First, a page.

How To Run An Effective Meeting
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Today's Myatt on Mondays question comes from a CEO who asks: How can I get more leverage out of our meetings? While this might seem like a strange question to be posed by a CEO, I'm afraid it is all too common that most meetings are not nearly as productive as they could be. I chose this question to answer out of more than 150 questions submitted this week primarily because non-productive meetings are a huge pet-peeve of mine. Whether meetings are held at the board, executive, management or staff levels, or whether they are small project related meetings or large company wide meetings the same basic principles apply to making meetings effective. In this blog post I'll provide you with some basic do's and don'ts that will help you get more out of your meetings.
Early in my career I worked for a company where the CEO loved to have meetings. Meetings were held ad-nauseum about virtually every topic under the sun. While these meetings were well intentioned as the CEO truly valued the input of others, regrettably these meetings rarely resulted in anything being accomplished, and in fact, because the meetings were poorly conceived and poorly facilitated it turned out that most meetings just ended-up being rehashing sessions for the subjects of prior meetings that were never resolved. Meetings that are not productive not only serve no purpose but they waste one of the most precious resources that a company has...time. One of the great cardinal sins a corporation can make is to take its top talent away from productive activities and sequester them away for a mind-numbing babble session. Bad meetings are not only a productivity drain, but they also can cause a decline in moral and a lack of confidence in leadership.
The reality is that there is no excuse to hold a non-productive meeting. I won't attend a meeting unless it is a good use of my time. You won't see my smiling face in attendance at a meeting unless I know why the meeting is being called, who's going to be in attendance, what the objectives (preferably hard deliverables) are for the meeting and unless an agenda has been circulated in advance of the meeting allowing for proper preparation. Following is a more detailed breakdown of Myatt's 10 rules for productive meetings:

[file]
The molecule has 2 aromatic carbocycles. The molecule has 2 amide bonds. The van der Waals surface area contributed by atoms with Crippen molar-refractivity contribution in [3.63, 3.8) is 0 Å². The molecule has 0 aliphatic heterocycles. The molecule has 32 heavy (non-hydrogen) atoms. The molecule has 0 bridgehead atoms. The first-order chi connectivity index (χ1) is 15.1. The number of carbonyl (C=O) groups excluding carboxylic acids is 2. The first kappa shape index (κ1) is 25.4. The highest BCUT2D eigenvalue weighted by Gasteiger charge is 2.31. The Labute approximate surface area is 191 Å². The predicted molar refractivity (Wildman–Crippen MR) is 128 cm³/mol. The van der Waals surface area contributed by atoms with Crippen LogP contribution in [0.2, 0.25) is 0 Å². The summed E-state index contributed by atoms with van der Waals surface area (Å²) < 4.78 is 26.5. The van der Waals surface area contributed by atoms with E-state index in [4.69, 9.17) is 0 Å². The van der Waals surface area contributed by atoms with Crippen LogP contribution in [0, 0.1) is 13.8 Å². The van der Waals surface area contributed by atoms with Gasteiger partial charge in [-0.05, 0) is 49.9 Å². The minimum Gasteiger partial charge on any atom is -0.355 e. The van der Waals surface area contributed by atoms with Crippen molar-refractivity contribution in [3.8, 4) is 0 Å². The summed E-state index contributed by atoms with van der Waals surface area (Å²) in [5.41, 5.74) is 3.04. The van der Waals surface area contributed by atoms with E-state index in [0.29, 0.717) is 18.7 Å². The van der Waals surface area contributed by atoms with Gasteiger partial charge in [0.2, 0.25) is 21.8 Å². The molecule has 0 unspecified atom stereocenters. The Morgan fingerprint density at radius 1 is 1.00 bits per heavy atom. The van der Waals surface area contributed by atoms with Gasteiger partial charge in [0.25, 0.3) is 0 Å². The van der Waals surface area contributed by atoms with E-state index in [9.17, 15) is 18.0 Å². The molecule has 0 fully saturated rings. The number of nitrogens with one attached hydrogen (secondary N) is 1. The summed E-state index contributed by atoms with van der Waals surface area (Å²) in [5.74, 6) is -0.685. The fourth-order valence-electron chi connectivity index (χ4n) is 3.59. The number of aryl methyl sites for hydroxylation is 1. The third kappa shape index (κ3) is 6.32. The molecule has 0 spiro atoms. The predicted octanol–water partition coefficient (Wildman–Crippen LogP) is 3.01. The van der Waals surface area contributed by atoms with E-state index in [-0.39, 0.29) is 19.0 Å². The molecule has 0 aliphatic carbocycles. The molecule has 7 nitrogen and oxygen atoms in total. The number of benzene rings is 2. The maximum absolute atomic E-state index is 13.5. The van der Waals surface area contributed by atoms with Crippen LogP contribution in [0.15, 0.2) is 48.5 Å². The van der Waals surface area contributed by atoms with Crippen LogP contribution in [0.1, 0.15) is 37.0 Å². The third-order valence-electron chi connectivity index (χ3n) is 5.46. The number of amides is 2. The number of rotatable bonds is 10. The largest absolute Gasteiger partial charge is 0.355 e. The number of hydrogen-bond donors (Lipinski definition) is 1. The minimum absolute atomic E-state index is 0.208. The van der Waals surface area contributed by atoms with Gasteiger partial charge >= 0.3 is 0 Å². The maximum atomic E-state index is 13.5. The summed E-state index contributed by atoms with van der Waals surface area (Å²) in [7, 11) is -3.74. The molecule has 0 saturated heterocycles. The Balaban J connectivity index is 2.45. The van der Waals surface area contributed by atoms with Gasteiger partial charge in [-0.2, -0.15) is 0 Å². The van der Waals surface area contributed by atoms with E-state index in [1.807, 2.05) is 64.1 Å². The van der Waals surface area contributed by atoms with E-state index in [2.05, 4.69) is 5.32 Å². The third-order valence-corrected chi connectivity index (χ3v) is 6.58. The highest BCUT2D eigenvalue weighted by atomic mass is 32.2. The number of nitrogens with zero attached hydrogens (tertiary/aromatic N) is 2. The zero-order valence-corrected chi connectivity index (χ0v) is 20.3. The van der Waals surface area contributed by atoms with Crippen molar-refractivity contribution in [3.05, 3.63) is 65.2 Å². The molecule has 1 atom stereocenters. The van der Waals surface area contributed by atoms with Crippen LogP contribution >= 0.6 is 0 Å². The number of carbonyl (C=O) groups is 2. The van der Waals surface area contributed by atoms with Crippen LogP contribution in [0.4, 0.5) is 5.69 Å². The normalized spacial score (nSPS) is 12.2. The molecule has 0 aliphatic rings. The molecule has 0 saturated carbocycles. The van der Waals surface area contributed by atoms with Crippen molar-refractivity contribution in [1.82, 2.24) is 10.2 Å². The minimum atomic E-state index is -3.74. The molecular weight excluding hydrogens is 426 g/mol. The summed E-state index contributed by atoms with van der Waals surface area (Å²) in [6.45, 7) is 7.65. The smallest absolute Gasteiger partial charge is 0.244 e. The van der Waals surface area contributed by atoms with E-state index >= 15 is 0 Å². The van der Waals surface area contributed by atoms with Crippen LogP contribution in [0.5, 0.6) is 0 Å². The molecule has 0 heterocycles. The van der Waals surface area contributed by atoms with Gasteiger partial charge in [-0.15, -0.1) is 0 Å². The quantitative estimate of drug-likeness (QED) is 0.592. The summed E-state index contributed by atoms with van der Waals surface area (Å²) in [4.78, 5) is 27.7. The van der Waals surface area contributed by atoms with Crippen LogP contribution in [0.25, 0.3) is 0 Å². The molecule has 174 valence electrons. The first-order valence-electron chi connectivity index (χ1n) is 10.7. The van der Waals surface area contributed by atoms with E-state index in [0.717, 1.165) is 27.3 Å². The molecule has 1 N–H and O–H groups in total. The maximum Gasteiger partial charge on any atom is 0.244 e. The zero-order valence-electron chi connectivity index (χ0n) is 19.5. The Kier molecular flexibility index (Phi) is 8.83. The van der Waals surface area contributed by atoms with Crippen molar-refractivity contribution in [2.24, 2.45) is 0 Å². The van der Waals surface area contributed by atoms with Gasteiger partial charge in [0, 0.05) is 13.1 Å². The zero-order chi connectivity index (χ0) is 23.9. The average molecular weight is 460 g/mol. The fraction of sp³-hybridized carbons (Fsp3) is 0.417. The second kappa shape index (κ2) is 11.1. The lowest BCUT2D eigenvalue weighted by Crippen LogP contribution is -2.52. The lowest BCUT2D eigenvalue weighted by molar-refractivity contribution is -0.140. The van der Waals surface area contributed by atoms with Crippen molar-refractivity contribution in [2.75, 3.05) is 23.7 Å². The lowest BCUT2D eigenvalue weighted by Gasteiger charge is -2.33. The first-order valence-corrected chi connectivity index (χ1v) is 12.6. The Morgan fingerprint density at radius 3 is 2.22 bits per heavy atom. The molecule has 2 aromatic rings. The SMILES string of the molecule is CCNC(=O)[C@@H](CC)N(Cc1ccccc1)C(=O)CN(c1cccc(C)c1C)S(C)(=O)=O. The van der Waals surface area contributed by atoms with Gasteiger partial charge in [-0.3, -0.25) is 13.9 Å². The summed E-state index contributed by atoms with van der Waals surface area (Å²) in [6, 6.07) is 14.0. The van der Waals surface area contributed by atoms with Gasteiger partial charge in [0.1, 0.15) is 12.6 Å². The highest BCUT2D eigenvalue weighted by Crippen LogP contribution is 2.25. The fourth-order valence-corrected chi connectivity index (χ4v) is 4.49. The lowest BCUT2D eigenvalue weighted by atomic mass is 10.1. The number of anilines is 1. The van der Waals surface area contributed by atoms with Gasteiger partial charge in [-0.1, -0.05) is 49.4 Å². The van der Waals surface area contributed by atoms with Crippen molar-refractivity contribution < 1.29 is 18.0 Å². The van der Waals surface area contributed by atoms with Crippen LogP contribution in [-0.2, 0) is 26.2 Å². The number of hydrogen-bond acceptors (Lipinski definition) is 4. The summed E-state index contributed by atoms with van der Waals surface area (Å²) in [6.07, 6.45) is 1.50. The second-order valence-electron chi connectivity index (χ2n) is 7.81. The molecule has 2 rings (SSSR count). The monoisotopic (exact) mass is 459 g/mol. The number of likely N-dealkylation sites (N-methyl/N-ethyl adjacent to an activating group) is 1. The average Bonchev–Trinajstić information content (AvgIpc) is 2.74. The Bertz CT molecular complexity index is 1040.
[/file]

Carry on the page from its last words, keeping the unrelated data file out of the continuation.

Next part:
1. Culture: You need to create a culture where meetings are valued as a highest and best use activity and not a nuisance. If leadership doesn't value meetings then it will be impossible for the rest of the company to do so. At my firm an employee's contribution (or lack thereof) to meetings is part of their formal performance review. People know that their contribution to meetings will not only have an impact on the company but on their paycheck as well. Meetings also need to be fun...I'm not talking about silly themes, or ice-breaking games, but rather having a relaxed, non-intimidating and professional atmosphere surrounding your meetings. If people know that they are valued, respected and won't be publicly embarrassed they will in turn be at ease and prepared to deliver.
2. Calendaring: Meetings need to have a start time and an end-time. If you can't accomplish the stated objectives within the time allotted then schedule a follow-up meeting to deal with unresolved items. Don't ask me to attend a meeting and then not start on time. In my firm there is a standing monetary fine imposed in 5 minute increments for tardiness...While this may sound harsh, I can tell you that it is extremely effective as rarely does anyone not show-up on time. Also, try not to hold meetings during prime-time...I prefer meetings early in the morning, over lunch or at the end of the day. Don't take your team out of production during the meat of the day, rather take those times of the day that are typically the least productive times and hold your meetings then.